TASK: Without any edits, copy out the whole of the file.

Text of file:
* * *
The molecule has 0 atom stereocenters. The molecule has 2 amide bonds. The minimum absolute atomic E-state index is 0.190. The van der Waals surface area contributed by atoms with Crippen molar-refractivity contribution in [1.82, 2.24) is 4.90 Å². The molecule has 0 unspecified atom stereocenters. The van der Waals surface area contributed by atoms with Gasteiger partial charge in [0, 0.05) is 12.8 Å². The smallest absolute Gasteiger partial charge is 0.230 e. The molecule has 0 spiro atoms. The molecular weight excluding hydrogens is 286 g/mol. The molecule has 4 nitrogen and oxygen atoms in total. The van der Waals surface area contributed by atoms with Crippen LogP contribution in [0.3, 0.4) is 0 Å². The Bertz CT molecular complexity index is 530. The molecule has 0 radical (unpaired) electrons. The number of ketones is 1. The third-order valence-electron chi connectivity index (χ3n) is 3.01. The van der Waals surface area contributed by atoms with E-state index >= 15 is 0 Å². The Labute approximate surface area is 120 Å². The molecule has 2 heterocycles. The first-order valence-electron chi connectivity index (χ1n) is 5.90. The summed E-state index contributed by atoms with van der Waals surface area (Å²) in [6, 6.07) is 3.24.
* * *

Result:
The molecule has 0 atom stereocenters. The molecule has 2 amide bonds. The minimum absolute atomic E-state index is 0.190. The van der Waals surface area contributed by atoms with Crippen molar-refractivity contribution in [1.82, 2.24) is 4.90 Å². The molecule has 0 unspecified atom stereocenters. The van der Waals surface area contributed by atoms with Gasteiger partial charge in [0, 0.05) is 12.8 Å². The smallest absolute Gasteiger partial charge is 0.230 e. The molecule has 0 spiro atoms. The molecular weight excluding hydrogens is 286 g/mol. The molecule has 4 nitrogen and oxygen atoms in total. The van der Waals surface area contributed by atoms with Crippen LogP contribution in [0.3, 0.4) is 0 Å². The Bertz CT molecular complexity index is 530. The molecule has 0 radical (unpaired) electrons. The number of ketones is 1. The third-order valence-electron chi connectivity index (χ3n) is 3.01. The van der Waals surface area contributed by atoms with E-state index >= 15 is 0 Å². The Labute approximate surface area is 120 Å². The molecule has 2 heterocycles. The first-order valence-electron chi connectivity index (χ1n) is 5.90. The summed E-state index contributed by atoms with van der Waals surface area (Å²) in [6, 6.07) is 3.24.